A Pattern Language by Christopher Alexander (1977) is one of the seminal works in modern urbanism. It describes “patterns”, or recurring problems in land use, and how to address them in a pedestrian-friendly and community-building manner.
However, some of the patterns seem decidedly odd. #3, “City Country Fingers”, suggests making urban districts a mile wide maximum — like “fingers” from downtown — and between them have fingers of countryside a minimum mile wide. These would contain working farms. The urban fingers could be several miles long, but not wide. This pattern would completely replace low-density suburbs and rarely-used ornamental yards, although it would be implemented incrementally. A transit line (subway) would run down the middle of each urban finger, and there would also be an arterial road for deliveries and such.
The idea is that all city-dwellers would be within a 10-minute walk of both the countryside and the transit line. The other urban streets would be all small, short, pedestrian-friendly grids. The country cross-streets (from one urban finger to the next) would be a mile apart. While this may connote “superblocks”, it would be farms and forest in the block, not big-box stores. The spacing of the country streets is based on the minimum size of a viable farm. “Since 90 percent of all farms are still 500 acres or less and there is no respectable evidence that the giant farm is more efficient, these fingers of farmland need be no more more than 1 mile wide.” (1965 reference) There would be a “right to walk” across private countryside, similar to the UK, as long as you don’t disturb crops or livestock. Other patterns discuss putting urban neighborhoods in hills and farmland in valleys, and converting existing farms and parks to farm/parks.
What do you guys think of this?
It’s an intriguing idea, although utopian. Still, a new town or a rapidly-growing town could set its master plan this way. I worry that it’s a complete remake of the landscape based on an untested idea. That’s what Le Corbusier did in his 1922 plan for Paris: replace the central city with identical tower-in-the-park skyscrapers spaced widely apart, with open space and highways in between. The 20th century implemented this in modified form with many unanticipated consequences. As Wytold Rybczynski said, “The towers in the park were most often realized as towers in the parking lot.” (Makeshift Metropolis, 2010) Any other so massive remake would have massive unintended consequences too.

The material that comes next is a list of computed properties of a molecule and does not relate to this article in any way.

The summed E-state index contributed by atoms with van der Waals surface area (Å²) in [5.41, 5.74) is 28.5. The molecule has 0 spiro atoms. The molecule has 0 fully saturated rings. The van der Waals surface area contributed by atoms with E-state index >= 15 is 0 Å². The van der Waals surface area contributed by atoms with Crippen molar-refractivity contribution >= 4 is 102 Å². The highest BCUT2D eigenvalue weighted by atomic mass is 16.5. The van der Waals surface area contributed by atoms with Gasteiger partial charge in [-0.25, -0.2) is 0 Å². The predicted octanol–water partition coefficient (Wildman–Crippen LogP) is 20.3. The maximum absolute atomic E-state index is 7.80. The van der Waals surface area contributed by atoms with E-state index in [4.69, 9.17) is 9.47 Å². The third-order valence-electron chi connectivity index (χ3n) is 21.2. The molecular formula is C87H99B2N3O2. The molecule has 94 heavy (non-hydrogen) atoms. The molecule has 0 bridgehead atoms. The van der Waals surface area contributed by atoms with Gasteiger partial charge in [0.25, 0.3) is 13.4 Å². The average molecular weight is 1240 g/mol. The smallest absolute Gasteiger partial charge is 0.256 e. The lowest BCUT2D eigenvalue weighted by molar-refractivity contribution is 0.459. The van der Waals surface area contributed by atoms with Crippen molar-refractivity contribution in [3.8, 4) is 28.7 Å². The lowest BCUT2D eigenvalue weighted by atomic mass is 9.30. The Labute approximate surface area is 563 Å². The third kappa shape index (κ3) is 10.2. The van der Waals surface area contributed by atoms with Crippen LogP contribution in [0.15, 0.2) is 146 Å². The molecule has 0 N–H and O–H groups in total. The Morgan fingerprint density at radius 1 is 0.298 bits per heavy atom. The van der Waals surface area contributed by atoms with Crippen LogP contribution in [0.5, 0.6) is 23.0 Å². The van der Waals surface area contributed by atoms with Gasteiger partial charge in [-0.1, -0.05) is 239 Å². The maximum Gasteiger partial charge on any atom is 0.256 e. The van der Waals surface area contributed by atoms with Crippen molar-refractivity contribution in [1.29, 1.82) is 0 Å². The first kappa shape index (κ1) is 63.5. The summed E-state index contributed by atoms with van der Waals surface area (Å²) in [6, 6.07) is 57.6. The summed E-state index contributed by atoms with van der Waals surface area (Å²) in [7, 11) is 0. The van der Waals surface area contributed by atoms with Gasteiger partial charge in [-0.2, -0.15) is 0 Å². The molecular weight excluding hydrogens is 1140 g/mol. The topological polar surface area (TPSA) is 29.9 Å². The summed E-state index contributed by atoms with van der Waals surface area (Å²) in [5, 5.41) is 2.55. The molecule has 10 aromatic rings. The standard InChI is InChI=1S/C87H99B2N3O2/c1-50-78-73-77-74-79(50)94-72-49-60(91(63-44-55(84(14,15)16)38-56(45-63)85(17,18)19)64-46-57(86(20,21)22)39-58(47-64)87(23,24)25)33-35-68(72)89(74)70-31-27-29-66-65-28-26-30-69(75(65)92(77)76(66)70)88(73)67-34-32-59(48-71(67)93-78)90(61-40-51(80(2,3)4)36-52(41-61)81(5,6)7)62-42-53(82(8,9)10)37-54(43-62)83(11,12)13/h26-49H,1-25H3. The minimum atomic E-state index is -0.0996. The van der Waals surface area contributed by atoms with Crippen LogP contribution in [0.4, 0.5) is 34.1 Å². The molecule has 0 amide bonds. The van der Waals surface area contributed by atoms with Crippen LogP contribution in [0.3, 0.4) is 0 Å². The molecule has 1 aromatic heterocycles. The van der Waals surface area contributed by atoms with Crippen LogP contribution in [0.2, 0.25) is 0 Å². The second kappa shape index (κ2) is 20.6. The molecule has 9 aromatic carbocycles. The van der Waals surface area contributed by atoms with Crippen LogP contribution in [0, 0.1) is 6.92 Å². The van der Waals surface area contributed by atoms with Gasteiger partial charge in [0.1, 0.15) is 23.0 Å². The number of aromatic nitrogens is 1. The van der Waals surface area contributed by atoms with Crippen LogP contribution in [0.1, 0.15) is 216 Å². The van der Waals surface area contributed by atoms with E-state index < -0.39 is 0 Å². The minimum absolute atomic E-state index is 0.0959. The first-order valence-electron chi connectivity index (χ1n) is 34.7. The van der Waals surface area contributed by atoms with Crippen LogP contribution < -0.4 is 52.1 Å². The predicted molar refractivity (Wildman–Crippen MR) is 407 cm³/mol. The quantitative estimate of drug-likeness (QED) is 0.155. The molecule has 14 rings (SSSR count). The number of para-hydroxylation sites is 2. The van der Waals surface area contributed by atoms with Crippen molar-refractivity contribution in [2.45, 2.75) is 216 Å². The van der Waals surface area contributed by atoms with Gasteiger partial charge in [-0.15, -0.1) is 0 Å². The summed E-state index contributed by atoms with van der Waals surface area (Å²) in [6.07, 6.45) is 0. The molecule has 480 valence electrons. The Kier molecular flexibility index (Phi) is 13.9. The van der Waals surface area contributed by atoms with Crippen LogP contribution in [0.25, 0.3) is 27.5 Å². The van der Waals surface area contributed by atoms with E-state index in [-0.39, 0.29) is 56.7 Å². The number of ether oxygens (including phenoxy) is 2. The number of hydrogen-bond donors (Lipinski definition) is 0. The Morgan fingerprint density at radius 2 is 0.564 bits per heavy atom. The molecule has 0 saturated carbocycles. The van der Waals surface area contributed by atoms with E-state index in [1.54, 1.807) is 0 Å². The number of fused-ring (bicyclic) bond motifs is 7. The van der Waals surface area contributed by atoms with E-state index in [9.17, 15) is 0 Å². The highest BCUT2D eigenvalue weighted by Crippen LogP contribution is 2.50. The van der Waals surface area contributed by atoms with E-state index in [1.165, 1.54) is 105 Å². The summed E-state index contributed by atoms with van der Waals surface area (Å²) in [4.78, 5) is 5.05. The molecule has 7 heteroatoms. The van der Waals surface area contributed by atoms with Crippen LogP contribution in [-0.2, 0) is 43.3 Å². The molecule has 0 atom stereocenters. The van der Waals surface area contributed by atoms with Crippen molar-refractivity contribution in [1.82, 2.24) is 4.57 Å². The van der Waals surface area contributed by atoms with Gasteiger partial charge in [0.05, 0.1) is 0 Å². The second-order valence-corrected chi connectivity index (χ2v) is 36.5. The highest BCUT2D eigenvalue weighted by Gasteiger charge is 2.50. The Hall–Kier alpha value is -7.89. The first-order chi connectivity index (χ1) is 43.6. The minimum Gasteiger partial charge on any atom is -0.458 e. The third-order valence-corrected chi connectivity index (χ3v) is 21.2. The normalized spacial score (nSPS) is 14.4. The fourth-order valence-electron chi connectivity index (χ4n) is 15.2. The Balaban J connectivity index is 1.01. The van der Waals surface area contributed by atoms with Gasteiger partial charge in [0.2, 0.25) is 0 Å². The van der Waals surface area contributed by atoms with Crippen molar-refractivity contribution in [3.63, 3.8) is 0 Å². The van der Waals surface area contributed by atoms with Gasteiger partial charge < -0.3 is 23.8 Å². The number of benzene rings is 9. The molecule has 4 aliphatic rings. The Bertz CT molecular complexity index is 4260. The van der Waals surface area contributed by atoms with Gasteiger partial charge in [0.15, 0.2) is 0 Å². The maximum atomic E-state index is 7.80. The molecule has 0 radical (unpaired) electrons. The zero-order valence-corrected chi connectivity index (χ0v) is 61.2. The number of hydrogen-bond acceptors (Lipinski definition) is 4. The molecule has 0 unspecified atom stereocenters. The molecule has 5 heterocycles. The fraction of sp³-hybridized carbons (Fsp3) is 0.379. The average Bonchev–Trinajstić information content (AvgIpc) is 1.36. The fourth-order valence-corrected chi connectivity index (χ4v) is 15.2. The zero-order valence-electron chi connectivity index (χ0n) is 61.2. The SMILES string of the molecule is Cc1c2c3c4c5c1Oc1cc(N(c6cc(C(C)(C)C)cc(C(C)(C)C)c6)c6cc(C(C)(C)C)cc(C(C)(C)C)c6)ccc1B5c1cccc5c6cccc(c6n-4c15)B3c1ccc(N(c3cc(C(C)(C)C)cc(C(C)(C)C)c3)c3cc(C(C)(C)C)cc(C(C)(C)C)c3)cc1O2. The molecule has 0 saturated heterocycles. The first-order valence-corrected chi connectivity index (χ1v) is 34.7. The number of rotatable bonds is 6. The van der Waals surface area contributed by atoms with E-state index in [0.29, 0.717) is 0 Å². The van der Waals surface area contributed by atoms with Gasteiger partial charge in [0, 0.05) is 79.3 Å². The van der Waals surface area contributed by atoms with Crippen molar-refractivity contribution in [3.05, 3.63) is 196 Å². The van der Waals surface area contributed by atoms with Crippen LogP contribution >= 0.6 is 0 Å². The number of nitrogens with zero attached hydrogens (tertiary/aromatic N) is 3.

Still, the idea is intriguing. It would give people easy access to nature, and a more significant nature than underused yards and parks. It would help the urban food supply and sustainability. It would make all urban districts walkable and transit-based. The fingers of countryside sound nonsense at first, but might they be feasable? There’s no reason Chicago “has” to spread in all directions in an undifferentiated spread of city. One mile is wide enough for a thriving urban district, and it’s about the size of each of Chicago’s neighborhoods. So what’s wrong with countryside between the neighborhoods? You just need frequent transit between them.
Applying this to Seattle is more difficult because of our narrow penninsula shapes, and hills and waterway barriers. In some places a mile-wide urban district would leave only half a mile for countryside on one side. But we could modify it, or apply it mostly to the suburban areas (which are less constrained). Or follow the “urban neighborhoods on hills” patterns, which is how many of our urban neighborhoods already are. In that case, Rainier Valley and SODO and downtown Renton would become farmland, which would good for flood control anyway. Of course there would be practical issues: displacement, economics, rebuilding housing and workplaces. But as an ideal, or implemented incrementally where feasable, what do you think?